On the 10th of December 2021, IPPF ESEAOR and Asia Safe Abortion Partnership (ASAP) organized a panel discussion about online activities and SRHR in Asia. Advocates and experts for GBV in online spaces shared their experiences and key methods during their presentations and Q&A session.  This dialogue highlighted the importance of establishing safe online spaces for citizens, civil societies, and human rights activists to develop GBV issues in Asia. Especially, under the COVID-19 pandemic, more abusive reactions in the digital spaces have been observed as the demands for online activities have risen. The international and domestic governance teams should take immediate and effective actions for securing safe online spaces for everyone.  Nandhini Mazumder, Assistant Coordinator at ASAP gave the opening presentation highlighting the online GBV issues enabled by the AI algorithm, privacy, surveillance, and censorship.   The event was divided into two-panel discussions. The first panel focused on the experiences of managing digital spaces, such as tele-helplines, social media accounts and online activism. It was facilitated by Natassha, Senior Advocacy Officer at IPPF ESEAOR. Each panelist brought a unique experience and innovative ideas to navigate gender spaces online. Our first panelist, Kris Anne, an active IPPF Youth Volunteer, Family Planning Organisations of Philippines (FPOP). She is a trained peer educator and as well as a trained Community-Based Screening Motivator. She emphasized the role of the internet as an SRHR advocacy tool against GBV. She talked about Your Hotline, an online hotline through social media (FB), which contributed to creating safe spaces. Despite the challenges, they are working on building their digital security and pushing for gender-sensitive packages. The second panelist, Amalia from Women on Web has been involved in many research and advocacy projects on SRHR. She has also been an active member of PurpleCode Collective, a collective working towards a feminist internet. Amalia talked about building online solidarity spaces. Through this, we can strengthen collaborative actions and challenge the adversaries together with the government, civil society, and big tech companies.   Our third panelist, Pushpa Joshi, a co-founder of YoSHAN Nepal is working on multiple SRHR activities digitally. An advent advocate of legalizing sex work in Nepal, Pushpa is working day and night against the rising sexism and hate speech in online spaces. To tackle this, they are collectively working to curb misinformation and share correct information about SRHR. Our final panelist, Noval Auliady from Jakarta Feminist has created the carilayanan.com as a cyber-based response to SGBV (Sexual and Gender-Based Violence) in Indonesia. While sharing his motivation to create this platform, Noval said, “We recognize that people live with their perpetrators. We give them options to access help safely.” He further emphasized the power of youth people and our actions, “Don’t stop talking, tweeting, and posting!”   The second panel was an expert discussion facilitated by Ayesha Bashir, ASAP who interviewed Kirthi Jayakumar to discuss the larger issues of the role of feminist movements, the challenges we face to build safe spaces online and how can we use technology to empower ourselves. Kirthi Jayakumar is a lawyer and feminist researcher. She founded The Gender Security Project, a digital repository on the WPS Agenda and Conflict-related Sexual Violence. She coded Saahas, a mobile app and chatbot to help survivors of gender-based violence find help across 196 countries, and to enable bystander intervention. Kirthi eloquently described the issues we as feminists face while accessing technologies. She also discussed in detail the patriarchal structures that make online spaces rigid, unaccountable, and inaccessible to women and gender non-conforming individuals. She inspired us to not give up and to identify the role of technology to visibilise ourselves and feminize online spaces. In her words, “there is power in numbers. We must get our voice heard while we celebrate our own differences.”  She added, “technologies have the power to empower, however, we also need to develop education, regulation, and legal systems for safer online spaces.” In her closing remarks, Dr. Suchitra Dalvie, co-founder of ASAP, fueled our activism by adding, “Tomorrow is already here and if we want to lead the conversation around the issues, we care about deeply we have a responsibility to understand the shifting and blurring of issues that are core to our work.”   Banner illustration by Shreya Tingal.  Graphic recordings by Claudine Delfin.  Watch the recording here.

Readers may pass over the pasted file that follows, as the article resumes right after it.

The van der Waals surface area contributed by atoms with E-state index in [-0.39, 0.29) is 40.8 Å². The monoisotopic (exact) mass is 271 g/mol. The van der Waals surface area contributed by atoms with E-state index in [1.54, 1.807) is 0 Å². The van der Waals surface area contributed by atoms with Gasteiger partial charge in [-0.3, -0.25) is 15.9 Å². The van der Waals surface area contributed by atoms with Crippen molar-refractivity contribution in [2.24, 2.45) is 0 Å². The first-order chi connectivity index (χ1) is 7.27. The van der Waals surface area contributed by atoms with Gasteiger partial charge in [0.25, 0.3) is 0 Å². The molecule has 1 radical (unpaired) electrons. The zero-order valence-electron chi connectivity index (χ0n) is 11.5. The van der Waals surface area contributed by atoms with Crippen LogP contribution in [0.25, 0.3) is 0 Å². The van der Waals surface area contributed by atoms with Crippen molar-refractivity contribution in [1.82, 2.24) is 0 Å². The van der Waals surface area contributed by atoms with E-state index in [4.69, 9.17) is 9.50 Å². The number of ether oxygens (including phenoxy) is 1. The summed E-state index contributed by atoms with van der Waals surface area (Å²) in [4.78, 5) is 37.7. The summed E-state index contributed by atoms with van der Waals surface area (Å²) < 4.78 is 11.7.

2 women in Pakistan